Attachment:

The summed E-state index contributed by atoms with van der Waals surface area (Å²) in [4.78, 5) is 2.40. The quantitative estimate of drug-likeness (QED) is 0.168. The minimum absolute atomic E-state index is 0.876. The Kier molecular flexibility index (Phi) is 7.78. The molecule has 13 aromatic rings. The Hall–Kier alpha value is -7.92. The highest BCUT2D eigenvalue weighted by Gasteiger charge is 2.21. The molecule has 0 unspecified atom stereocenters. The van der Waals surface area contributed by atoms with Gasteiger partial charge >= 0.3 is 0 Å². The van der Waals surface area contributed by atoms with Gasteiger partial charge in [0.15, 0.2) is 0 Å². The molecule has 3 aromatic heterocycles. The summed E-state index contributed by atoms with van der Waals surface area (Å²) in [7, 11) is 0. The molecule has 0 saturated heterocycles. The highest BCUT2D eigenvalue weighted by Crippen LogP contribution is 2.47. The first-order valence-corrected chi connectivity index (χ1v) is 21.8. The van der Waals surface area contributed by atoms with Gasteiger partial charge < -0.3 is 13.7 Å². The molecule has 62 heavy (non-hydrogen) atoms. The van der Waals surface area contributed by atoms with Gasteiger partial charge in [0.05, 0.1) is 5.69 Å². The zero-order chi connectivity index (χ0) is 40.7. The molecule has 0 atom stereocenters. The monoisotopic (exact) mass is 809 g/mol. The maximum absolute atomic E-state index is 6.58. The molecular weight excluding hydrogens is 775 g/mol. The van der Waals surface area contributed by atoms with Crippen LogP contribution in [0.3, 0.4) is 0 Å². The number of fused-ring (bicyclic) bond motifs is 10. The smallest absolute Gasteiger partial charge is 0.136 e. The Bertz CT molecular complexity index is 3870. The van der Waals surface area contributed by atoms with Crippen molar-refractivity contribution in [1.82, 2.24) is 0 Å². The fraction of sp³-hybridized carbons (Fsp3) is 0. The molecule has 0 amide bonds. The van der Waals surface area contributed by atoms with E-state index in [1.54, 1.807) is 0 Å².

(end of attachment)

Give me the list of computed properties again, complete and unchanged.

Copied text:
The summed E-state index contributed by atoms with van der Waals surface area (Å²) in [4.78, 5) is 2.40. The quantitative estimate of drug-likeness (QED) is 0.168. The minimum absolute atomic E-state index is 0.876. The Kier molecular flexibility index (Phi) is 7.78. The molecule has 13 aromatic rings. The Hall–Kier alpha value is -7.92. The highest BCUT2D eigenvalue weighted by Gasteiger charge is 2.21. The molecule has 0 unspecified atom stereocenters. The van der Waals surface area contributed by atoms with Gasteiger partial charge >= 0.3 is 0 Å². The van der Waals surface area contributed by atoms with Gasteiger partial charge in [0.15, 0.2) is 0 Å². The molecule has 3 aromatic heterocycles. The summed E-state index contributed by atoms with van der Waals surface area (Å²) in [7, 11) is 0. The molecule has 0 saturated heterocycles. The highest BCUT2D eigenvalue weighted by Crippen LogP contribution is 2.47. The first-order valence-corrected chi connectivity index (χ1v) is 21.8. The van der Waals surface area contributed by atoms with Gasteiger partial charge < -0.3 is 13.7 Å². The molecule has 62 heavy (non-hydrogen) atoms. The van der Waals surface area contributed by atoms with Gasteiger partial charge in [0.05, 0.1) is 5.69 Å². The zero-order chi connectivity index (χ0) is 40.7. The molecule has 0 atom stereocenters. The monoisotopic (exact) mass is 809 g/mol. The maximum absolute atomic E-state index is 6.58. The molecular weight excluding hydrogens is 775 g/mol. The van der Waals surface area contributed by atoms with Crippen LogP contribution in [0.3, 0.4) is 0 Å². The number of fused-ring (bicyclic) bond motifs is 10. The smallest absolute Gasteiger partial charge is 0.136 e. The Bertz CT molecular complexity index is 3870. The van der Waals surface area contributed by atoms with Crippen molar-refractivity contribution in [1.82, 2.24) is 0 Å². The fraction of sp³-hybridized carbons (Fsp3) is 0. The molecule has 0 amide bonds. The van der Waals surface area contributed by atoms with E-state index in [1.54, 1.807) is 0 Å².